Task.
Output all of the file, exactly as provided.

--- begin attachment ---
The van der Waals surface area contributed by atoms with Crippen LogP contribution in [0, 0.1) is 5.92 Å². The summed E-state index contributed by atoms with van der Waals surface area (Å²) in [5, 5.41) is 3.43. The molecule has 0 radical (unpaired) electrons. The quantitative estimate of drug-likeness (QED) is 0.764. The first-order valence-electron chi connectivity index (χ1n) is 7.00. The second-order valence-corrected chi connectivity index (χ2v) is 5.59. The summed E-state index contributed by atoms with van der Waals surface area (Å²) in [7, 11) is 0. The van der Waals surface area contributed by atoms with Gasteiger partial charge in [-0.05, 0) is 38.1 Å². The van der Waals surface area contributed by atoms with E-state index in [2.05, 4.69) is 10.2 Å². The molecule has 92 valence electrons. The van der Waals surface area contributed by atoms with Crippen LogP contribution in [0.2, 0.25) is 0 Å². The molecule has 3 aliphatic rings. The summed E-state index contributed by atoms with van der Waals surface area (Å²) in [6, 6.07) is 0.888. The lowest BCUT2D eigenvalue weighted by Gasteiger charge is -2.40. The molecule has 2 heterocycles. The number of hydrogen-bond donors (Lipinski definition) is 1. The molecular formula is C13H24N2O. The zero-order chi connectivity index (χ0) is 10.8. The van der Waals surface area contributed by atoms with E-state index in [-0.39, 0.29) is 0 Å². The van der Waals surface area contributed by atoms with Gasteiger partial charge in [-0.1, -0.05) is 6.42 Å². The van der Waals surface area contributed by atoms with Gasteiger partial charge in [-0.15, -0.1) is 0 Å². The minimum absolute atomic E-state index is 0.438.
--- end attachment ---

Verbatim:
The van der Waals surface area contributed by atoms with Crippen LogP contribution in [0, 0.1) is 5.92 Å². The summed E-state index contributed by atoms with van der Waals surface area (Å²) in [5, 5.41) is 3.43. The molecule has 0 radical (unpaired) electrons. The quantitative estimate of drug-likeness (QED) is 0.764. The first-order valence-electron chi connectivity index (χ1n) is 7.00. The second-order valence-corrected chi connectivity index (χ2v) is 5.59. The summed E-state index contributed by atoms with van der Waals surface area (Å²) in [7, 11) is 0. The van der Waals surface area contributed by atoms with Gasteiger partial charge in [-0.05, 0) is 38.1 Å². The van der Waals surface area contributed by atoms with E-state index in [2.05, 4.69) is 10.2 Å². The molecule has 92 valence electrons. The van der Waals surface area contributed by atoms with Crippen LogP contribution in [0.2, 0.25) is 0 Å². The molecule has 3 aliphatic rings. The summed E-state index contributed by atoms with van der Waals surface area (Å²) in [6, 6.07) is 0.888. The lowest BCUT2D eigenvalue weighted by Gasteiger charge is -2.40. The molecule has 2 heterocycles. The number of hydrogen-bond donors (Lipinski definition) is 1. The molecular formula is C13H24N2O. The zero-order chi connectivity index (χ0) is 10.8. The van der Waals surface area contributed by atoms with E-state index in [-0.39, 0.29) is 0 Å². The van der Waals surface area contributed by atoms with Gasteiger partial charge in [-0.1, -0.05) is 6.42 Å². The van der Waals surface area contributed by atoms with Gasteiger partial charge in [-0.15, -0.1) is 0 Å². The minimum absolute atomic E-state index is 0.438.